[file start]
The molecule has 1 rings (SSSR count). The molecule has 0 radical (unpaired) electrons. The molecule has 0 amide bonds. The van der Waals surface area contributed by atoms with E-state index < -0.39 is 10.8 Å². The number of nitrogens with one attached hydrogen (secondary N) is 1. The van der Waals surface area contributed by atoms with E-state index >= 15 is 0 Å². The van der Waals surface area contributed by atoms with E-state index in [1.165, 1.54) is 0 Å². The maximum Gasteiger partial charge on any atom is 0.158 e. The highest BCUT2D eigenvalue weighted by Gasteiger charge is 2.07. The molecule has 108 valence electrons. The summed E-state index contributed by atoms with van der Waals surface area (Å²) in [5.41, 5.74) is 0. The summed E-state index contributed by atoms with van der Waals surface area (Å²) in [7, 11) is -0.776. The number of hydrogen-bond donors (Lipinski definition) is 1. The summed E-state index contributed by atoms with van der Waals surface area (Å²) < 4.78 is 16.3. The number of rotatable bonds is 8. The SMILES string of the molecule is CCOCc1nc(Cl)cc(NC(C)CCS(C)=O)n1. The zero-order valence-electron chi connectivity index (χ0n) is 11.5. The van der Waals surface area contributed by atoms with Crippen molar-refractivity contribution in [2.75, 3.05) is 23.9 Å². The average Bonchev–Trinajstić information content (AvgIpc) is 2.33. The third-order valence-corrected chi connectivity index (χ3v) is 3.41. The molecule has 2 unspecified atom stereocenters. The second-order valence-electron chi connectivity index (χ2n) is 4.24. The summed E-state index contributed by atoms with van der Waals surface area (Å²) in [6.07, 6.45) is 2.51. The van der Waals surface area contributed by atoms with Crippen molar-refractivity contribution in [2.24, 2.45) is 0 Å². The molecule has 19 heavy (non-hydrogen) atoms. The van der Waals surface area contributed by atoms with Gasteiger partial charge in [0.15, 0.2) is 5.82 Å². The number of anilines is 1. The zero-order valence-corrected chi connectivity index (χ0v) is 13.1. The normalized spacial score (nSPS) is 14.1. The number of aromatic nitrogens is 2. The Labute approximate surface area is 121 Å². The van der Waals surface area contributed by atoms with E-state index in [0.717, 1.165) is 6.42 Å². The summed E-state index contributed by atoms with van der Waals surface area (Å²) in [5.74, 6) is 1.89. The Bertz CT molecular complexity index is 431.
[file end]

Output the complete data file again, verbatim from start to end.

The molecule has 1 rings (SSSR count). The molecule has 0 radical (unpaired) electrons. The molecule has 0 amide bonds. The van der Waals surface area contributed by atoms with E-state index < -0.39 is 10.8 Å². The number of nitrogens with one attached hydrogen (secondary N) is 1. The van der Waals surface area contributed by atoms with E-state index >= 15 is 0 Å². The van der Waals surface area contributed by atoms with E-state index in [1.165, 1.54) is 0 Å². The maximum Gasteiger partial charge on any atom is 0.158 e. The highest BCUT2D eigenvalue weighted by Gasteiger charge is 2.07. The molecule has 108 valence electrons. The summed E-state index contributed by atoms with van der Waals surface area (Å²) in [5.41, 5.74) is 0. The summed E-state index contributed by atoms with van der Waals surface area (Å²) in [7, 11) is -0.776. The number of hydrogen-bond donors (Lipinski definition) is 1. The summed E-state index contributed by atoms with van der Waals surface area (Å²) < 4.78 is 16.3. The number of rotatable bonds is 8. The SMILES string of the molecule is CCOCc1nc(Cl)cc(NC(C)CCS(C)=O)n1. The zero-order valence-electron chi connectivity index (χ0n) is 11.5. The van der Waals surface area contributed by atoms with Crippen molar-refractivity contribution in [2.75, 3.05) is 23.9 Å². The average Bonchev–Trinajstić information content (AvgIpc) is 2.33. The third-order valence-corrected chi connectivity index (χ3v) is 3.41. The molecule has 2 unspecified atom stereocenters. The second-order valence-electron chi connectivity index (χ2n) is 4.24. The summed E-state index contributed by atoms with van der Waals surface area (Å²) in [6.07, 6.45) is 2.51. The van der Waals surface area contributed by atoms with Crippen molar-refractivity contribution in [2.24, 2.45) is 0 Å². The molecule has 19 heavy (non-hydrogen) atoms. The van der Waals surface area contributed by atoms with Gasteiger partial charge in [0.15, 0.2) is 5.82 Å². The number of anilines is 1. The zero-order valence-corrected chi connectivity index (χ0v) is 13.1. The normalized spacial score (nSPS) is 14.1. The number of aromatic nitrogens is 2. The Labute approximate surface area is 121 Å². The van der Waals surface area contributed by atoms with E-state index in [0.717, 1.165) is 6.42 Å². The summed E-state index contributed by atoms with van der Waals surface area (Å²) in [5.74, 6) is 1.89. The Bertz CT molecular complexity index is 431.